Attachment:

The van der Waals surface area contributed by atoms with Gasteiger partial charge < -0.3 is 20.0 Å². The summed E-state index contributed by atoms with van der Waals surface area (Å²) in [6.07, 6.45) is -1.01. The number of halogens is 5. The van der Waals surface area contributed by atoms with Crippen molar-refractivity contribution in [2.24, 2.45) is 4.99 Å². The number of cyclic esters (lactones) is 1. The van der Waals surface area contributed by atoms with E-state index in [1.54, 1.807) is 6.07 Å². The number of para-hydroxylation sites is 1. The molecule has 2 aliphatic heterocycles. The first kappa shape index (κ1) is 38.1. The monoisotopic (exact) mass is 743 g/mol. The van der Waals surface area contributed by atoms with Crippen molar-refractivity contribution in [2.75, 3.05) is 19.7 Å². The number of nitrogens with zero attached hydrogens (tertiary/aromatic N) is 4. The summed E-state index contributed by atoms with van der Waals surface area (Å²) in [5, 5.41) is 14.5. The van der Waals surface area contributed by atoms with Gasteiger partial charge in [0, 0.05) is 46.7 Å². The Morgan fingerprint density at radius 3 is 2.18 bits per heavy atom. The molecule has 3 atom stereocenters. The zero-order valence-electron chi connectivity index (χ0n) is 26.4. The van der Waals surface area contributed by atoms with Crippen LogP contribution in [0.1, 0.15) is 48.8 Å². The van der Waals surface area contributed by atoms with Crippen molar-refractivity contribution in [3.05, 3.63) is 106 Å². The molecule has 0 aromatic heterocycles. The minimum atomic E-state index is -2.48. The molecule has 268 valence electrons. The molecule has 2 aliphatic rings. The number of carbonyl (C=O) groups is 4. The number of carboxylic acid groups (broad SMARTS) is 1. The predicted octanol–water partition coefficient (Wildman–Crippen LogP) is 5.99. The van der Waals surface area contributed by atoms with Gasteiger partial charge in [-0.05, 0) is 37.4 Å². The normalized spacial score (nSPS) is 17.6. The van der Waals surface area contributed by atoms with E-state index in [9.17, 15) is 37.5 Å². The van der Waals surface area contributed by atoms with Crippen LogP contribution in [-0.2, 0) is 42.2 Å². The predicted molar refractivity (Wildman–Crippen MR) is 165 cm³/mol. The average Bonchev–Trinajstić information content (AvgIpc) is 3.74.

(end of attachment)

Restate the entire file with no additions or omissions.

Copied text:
The van der Waals surface area contributed by atoms with Gasteiger partial charge < -0.3 is 20.0 Å². The summed E-state index contributed by atoms with van der Waals surface area (Å²) in [6.07, 6.45) is -1.01. The number of halogens is 5. The van der Waals surface area contributed by atoms with Crippen molar-refractivity contribution in [2.24, 2.45) is 4.99 Å². The number of cyclic esters (lactones) is 1. The van der Waals surface area contributed by atoms with E-state index in [1.54, 1.807) is 6.07 Å². The number of para-hydroxylation sites is 1. The molecule has 2 aliphatic heterocycles. The first kappa shape index (κ1) is 38.1. The monoisotopic (exact) mass is 743 g/mol. The van der Waals surface area contributed by atoms with Crippen molar-refractivity contribution in [2.75, 3.05) is 19.7 Å². The number of nitrogens with zero attached hydrogens (tertiary/aromatic N) is 4. The summed E-state index contributed by atoms with van der Waals surface area (Å²) in [5, 5.41) is 14.5. The van der Waals surface area contributed by atoms with Gasteiger partial charge in [0, 0.05) is 46.7 Å². The Morgan fingerprint density at radius 3 is 2.18 bits per heavy atom. The molecule has 3 atom stereocenters. The zero-order valence-electron chi connectivity index (χ0n) is 26.4. The van der Waals surface area contributed by atoms with Crippen LogP contribution in [0.1, 0.15) is 48.8 Å². The van der Waals surface area contributed by atoms with Crippen molar-refractivity contribution in [3.05, 3.63) is 106 Å². The molecule has 0 aromatic heterocycles. The minimum atomic E-state index is -2.48. The molecule has 268 valence electrons. The molecule has 2 aliphatic rings. The number of carbonyl (C=O) groups is 4. The number of carboxylic acid groups (broad SMARTS) is 1. The predicted octanol–water partition coefficient (Wildman–Crippen LogP) is 5.99. The van der Waals surface area contributed by atoms with Gasteiger partial charge in [-0.05, 0) is 37.4 Å². The normalized spacial score (nSPS) is 17.6. The van der Waals surface area contributed by atoms with E-state index in [9.17, 15) is 37.5 Å². The van der Waals surface area contributed by atoms with Crippen LogP contribution in [-0.2, 0) is 42.2 Å². The predicted molar refractivity (Wildman–Crippen MR) is 165 cm³/mol. The average Bonchev–Trinajstić information content (AvgIpc) is 3.74.